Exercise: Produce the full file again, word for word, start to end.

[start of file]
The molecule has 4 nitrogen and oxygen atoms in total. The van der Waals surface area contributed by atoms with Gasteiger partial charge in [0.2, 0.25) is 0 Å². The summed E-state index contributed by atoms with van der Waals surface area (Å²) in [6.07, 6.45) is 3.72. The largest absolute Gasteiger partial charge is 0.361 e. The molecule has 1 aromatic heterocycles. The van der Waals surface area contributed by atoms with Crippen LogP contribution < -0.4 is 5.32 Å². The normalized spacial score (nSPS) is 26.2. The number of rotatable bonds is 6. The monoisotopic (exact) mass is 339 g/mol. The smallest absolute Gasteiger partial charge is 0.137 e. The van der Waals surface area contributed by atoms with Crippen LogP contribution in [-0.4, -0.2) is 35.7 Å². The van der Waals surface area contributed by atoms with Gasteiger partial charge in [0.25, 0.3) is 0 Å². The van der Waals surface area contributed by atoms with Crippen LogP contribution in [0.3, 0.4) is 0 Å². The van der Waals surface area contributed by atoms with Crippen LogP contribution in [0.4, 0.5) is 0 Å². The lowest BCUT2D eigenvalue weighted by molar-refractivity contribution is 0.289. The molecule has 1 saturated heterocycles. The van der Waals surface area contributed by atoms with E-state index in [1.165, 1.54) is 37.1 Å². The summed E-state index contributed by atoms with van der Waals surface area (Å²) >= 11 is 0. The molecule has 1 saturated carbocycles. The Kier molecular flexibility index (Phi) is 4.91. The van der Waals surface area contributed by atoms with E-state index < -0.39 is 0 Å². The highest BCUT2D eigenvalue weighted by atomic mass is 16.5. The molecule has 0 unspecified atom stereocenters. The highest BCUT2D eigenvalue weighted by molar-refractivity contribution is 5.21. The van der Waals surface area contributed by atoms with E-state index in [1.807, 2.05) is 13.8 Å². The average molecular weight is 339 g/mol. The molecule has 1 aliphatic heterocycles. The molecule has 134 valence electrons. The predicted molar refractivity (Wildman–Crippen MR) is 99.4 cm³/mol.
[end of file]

The molecule has 4 nitrogen and oxygen atoms in total. The van der Waals surface area contributed by atoms with Gasteiger partial charge in [0.2, 0.25) is 0 Å². The summed E-state index contributed by atoms with van der Waals surface area (Å²) in [6.07, 6.45) is 3.72. The largest absolute Gasteiger partial charge is 0.361 e. The molecule has 1 aromatic heterocycles. The van der Waals surface area contributed by atoms with Crippen LogP contribution < -0.4 is 5.32 Å². The normalized spacial score (nSPS) is 26.2. The number of rotatable bonds is 6. The monoisotopic (exact) mass is 339 g/mol. The smallest absolute Gasteiger partial charge is 0.137 e. The van der Waals surface area contributed by atoms with Crippen LogP contribution in [-0.4, -0.2) is 35.7 Å². The van der Waals surface area contributed by atoms with Gasteiger partial charge in [0.25, 0.3) is 0 Å². The van der Waals surface area contributed by atoms with Crippen LogP contribution in [0.3, 0.4) is 0 Å². The van der Waals surface area contributed by atoms with Crippen LogP contribution in [0.4, 0.5) is 0 Å². The lowest BCUT2D eigenvalue weighted by molar-refractivity contribution is 0.289. The molecule has 1 saturated heterocycles. The van der Waals surface area contributed by atoms with E-state index in [1.165, 1.54) is 37.1 Å². The summed E-state index contributed by atoms with van der Waals surface area (Å²) >= 11 is 0. The molecule has 1 saturated carbocycles. The Kier molecular flexibility index (Phi) is 4.91. The van der Waals surface area contributed by atoms with E-state index < -0.39 is 0 Å². The highest BCUT2D eigenvalue weighted by atomic mass is 16.5. The molecule has 0 unspecified atom stereocenters. The highest BCUT2D eigenvalue weighted by molar-refractivity contribution is 5.21. The van der Waals surface area contributed by atoms with E-state index in [1.807, 2.05) is 13.8 Å². The average molecular weight is 339 g/mol. The molecule has 1 aliphatic heterocycles. The molecule has 134 valence electrons. The predicted molar refractivity (Wildman–Crippen MR) is 99.4 cm³/mol.